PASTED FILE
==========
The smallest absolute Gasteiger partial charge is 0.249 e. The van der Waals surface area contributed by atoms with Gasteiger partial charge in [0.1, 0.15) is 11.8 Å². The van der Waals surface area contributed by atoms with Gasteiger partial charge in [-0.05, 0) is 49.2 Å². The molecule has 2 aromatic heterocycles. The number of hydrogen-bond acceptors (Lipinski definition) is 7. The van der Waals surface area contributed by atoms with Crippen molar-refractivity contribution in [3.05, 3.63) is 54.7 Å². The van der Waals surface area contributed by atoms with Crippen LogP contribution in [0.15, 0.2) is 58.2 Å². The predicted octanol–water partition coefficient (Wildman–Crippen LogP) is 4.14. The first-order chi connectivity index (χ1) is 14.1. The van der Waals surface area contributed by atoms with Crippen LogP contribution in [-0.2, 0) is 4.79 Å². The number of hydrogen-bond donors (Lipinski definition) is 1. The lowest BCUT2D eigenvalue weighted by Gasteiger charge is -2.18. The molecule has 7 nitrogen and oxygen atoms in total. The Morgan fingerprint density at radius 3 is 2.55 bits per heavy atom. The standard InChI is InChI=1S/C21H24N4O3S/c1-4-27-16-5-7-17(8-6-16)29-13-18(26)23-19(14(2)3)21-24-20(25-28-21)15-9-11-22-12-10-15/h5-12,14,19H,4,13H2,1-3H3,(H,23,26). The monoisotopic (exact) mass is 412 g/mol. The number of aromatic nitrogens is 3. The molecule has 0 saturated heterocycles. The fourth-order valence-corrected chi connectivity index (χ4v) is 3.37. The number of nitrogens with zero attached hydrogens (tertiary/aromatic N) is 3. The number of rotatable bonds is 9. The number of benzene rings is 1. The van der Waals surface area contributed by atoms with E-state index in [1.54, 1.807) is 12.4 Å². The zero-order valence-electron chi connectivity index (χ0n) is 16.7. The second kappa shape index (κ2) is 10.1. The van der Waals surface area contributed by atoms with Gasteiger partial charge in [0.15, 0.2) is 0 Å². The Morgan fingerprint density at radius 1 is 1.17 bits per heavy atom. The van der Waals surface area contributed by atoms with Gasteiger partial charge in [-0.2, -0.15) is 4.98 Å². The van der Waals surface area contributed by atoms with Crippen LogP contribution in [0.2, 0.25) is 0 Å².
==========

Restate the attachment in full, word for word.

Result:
The smallest absolute Gasteiger partial charge is 0.249 e. The van der Waals surface area contributed by atoms with Gasteiger partial charge in [0.1, 0.15) is 11.8 Å². The van der Waals surface area contributed by atoms with Gasteiger partial charge in [-0.05, 0) is 49.2 Å². The molecule has 2 aromatic heterocycles. The number of hydrogen-bond acceptors (Lipinski definition) is 7. The van der Waals surface area contributed by atoms with Crippen molar-refractivity contribution in [3.05, 3.63) is 54.7 Å². The van der Waals surface area contributed by atoms with Crippen LogP contribution in [0.15, 0.2) is 58.2 Å². The predicted octanol–water partition coefficient (Wildman–Crippen LogP) is 4.14. The first-order chi connectivity index (χ1) is 14.1. The van der Waals surface area contributed by atoms with Crippen LogP contribution in [-0.2, 0) is 4.79 Å². The number of hydrogen-bond donors (Lipinski definition) is 1. The lowest BCUT2D eigenvalue weighted by Gasteiger charge is -2.18. The molecule has 7 nitrogen and oxygen atoms in total. The Morgan fingerprint density at radius 3 is 2.55 bits per heavy atom. The standard InChI is InChI=1S/C21H24N4O3S/c1-4-27-16-5-7-17(8-6-16)29-13-18(26)23-19(14(2)3)21-24-20(25-28-21)15-9-11-22-12-10-15/h5-12,14,19H,4,13H2,1-3H3,(H,23,26). The monoisotopic (exact) mass is 412 g/mol. The number of aromatic nitrogens is 3. The molecule has 0 saturated heterocycles. The fourth-order valence-corrected chi connectivity index (χ4v) is 3.37. The number of nitrogens with zero attached hydrogens (tertiary/aromatic N) is 3. The number of rotatable bonds is 9. The number of benzene rings is 1. The van der Waals surface area contributed by atoms with E-state index in [1.54, 1.807) is 12.4 Å². The zero-order valence-electron chi connectivity index (χ0n) is 16.7. The second kappa shape index (κ2) is 10.1. The van der Waals surface area contributed by atoms with Gasteiger partial charge in [0.15, 0.2) is 0 Å². The Morgan fingerprint density at radius 1 is 1.17 bits per heavy atom. The van der Waals surface area contributed by atoms with Gasteiger partial charge in [-0.2, -0.15) is 4.98 Å². The van der Waals surface area contributed by atoms with Crippen LogP contribution in [0.2, 0.25) is 0 Å².